Azerbaijan – 2021 (The article three)

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https://www.turan.az-For objective reasons, in recent years, all non-regional players in the Nagorno-Karabakh conflict have sharply reduced their participation in decision-making on its prevention. Most likely, thirty years of practice has convinced that the conflict is completely frozen, and its individual outbreaks can be extinguished quickly enough, and therefore its resolution can be postponed until better times. In these conditions, it became possible to change the international status of the Nagorno-Karabakh conflict to a regional one and attempt to change its format through the efforts of two regional powers: Russia and Turkey. For various reasons, the result of the reformatting did not suit almost all non-regional players, and most of them are wondering how the situation could be changed in the coming year.

Extra-regional risks and challenges

The most significant paragraph in the signed trilateral statement is often called the ninth paragraph on two corridors: the already existing Lachin and Meghri, which should be opened through the southern Armenian region of Syunik (Zangezur) for economic communication between the main territory of Azerbaijan, the Nakhichevan Autonomous Republic and Turkey. Some authors believe that this clause can become an effective counterbalance that will give stability to the entire structure of a peaceful settlement and make it beneficial both for the parties to the conflict and for all regional parties.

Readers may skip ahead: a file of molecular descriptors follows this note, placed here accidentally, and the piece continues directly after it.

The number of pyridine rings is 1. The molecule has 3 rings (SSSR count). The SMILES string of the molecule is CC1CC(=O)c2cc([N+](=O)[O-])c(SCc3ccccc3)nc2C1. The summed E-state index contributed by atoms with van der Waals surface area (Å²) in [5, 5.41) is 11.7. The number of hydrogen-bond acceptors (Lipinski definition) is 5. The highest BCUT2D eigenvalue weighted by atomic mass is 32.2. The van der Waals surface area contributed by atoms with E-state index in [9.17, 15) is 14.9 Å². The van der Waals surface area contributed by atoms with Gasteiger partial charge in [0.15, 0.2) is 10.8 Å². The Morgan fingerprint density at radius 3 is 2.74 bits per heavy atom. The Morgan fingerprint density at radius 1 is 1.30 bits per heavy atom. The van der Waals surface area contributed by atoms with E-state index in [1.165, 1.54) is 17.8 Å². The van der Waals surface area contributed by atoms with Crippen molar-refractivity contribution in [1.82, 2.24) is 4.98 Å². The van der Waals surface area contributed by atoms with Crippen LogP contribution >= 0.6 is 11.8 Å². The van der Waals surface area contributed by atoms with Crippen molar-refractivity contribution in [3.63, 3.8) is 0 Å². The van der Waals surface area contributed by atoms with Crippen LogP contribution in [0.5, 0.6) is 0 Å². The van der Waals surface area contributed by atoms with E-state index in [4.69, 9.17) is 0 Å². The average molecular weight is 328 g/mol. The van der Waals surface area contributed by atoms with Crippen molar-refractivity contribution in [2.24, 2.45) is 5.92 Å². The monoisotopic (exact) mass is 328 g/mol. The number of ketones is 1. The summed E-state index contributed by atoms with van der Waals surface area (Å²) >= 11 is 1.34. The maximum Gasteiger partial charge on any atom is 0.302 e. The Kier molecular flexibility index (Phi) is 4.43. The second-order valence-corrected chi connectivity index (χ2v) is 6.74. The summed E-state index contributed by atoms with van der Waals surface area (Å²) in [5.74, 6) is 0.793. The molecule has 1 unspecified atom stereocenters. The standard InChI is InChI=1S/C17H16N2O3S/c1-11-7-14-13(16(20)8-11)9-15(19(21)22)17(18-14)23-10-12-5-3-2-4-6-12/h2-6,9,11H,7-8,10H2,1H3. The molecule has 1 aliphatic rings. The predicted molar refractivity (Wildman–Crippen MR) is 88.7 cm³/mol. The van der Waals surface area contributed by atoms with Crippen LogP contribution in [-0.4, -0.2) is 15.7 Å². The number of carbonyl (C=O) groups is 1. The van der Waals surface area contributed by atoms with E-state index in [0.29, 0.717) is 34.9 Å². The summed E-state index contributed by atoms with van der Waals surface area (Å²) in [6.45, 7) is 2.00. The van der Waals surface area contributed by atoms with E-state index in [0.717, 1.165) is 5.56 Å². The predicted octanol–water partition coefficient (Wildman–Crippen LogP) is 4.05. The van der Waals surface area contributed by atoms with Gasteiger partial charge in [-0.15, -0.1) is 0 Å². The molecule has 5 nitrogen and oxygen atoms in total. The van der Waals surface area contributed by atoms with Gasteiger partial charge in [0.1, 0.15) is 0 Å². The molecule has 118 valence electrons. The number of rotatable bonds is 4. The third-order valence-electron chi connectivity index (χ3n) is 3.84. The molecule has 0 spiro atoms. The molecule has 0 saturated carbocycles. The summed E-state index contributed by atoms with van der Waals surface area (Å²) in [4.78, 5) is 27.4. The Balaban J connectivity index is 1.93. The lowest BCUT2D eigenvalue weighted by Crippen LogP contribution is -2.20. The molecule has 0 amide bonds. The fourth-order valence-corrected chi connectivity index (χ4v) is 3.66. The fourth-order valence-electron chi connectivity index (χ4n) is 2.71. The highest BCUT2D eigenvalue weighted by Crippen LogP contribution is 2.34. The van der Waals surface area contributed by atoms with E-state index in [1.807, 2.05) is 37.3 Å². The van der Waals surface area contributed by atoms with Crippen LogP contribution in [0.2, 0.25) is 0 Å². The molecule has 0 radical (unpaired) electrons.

Let us remind that the idea of ​​joining the two mentioned corridors as a key to eliminating territorial disputes between Azerbaijan and Armenia emerged in the early 1990s in the proposals of Paul Goble – Special Adviser to the US Secretary of State.

We think that such a counterbalance can only be the implementation of the idea of ​​two territorial entities in Armenia and Azerbaijan, endowed with the same statuses and, if necessary, including transport corridors.